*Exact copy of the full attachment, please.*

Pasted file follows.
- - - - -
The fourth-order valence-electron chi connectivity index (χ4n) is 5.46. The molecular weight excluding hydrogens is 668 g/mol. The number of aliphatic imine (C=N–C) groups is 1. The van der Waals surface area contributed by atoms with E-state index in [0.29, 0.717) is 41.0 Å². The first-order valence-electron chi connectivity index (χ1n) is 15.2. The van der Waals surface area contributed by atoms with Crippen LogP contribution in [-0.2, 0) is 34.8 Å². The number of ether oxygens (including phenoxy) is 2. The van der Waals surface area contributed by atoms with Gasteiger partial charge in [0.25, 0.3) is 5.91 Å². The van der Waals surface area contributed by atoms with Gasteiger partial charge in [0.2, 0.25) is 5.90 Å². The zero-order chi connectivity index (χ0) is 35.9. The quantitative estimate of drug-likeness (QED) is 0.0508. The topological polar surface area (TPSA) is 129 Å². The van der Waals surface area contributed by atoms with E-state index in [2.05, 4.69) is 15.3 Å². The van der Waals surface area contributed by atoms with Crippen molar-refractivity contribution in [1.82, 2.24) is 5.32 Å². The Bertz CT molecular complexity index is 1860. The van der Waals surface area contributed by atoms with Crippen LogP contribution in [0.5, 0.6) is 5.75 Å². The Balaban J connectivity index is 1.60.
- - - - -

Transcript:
The fourth-order valence-electron chi connectivity index (χ4n) is 5.46. The molecular weight excluding hydrogens is 668 g/mol. The number of aliphatic imine (C=N–C) groups is 1. The van der Waals surface area contributed by atoms with E-state index in [0.29, 0.717) is 41.0 Å². The first-order valence-electron chi connectivity index (χ1n) is 15.2. The van der Waals surface area contributed by atoms with Crippen LogP contribution in [-0.2, 0) is 34.8 Å². The number of ether oxygens (including phenoxy) is 2. The van der Waals surface area contributed by atoms with Gasteiger partial charge in [0.25, 0.3) is 5.91 Å². The van der Waals surface area contributed by atoms with Gasteiger partial charge in [0.2, 0.25) is 5.90 Å². The zero-order chi connectivity index (χ0) is 35.9. The quantitative estimate of drug-likeness (QED) is 0.0508. The topological polar surface area (TPSA) is 129 Å². The van der Waals surface area contributed by atoms with E-state index in [2.05, 4.69) is 15.3 Å². The van der Waals surface area contributed by atoms with Crippen molar-refractivity contribution in [1.82, 2.24) is 5.32 Å². The Bertz CT molecular complexity index is 1860. The van der Waals surface area contributed by atoms with Crippen LogP contribution in [0.5, 0.6) is 5.75 Å². The Balaban J connectivity index is 1.60.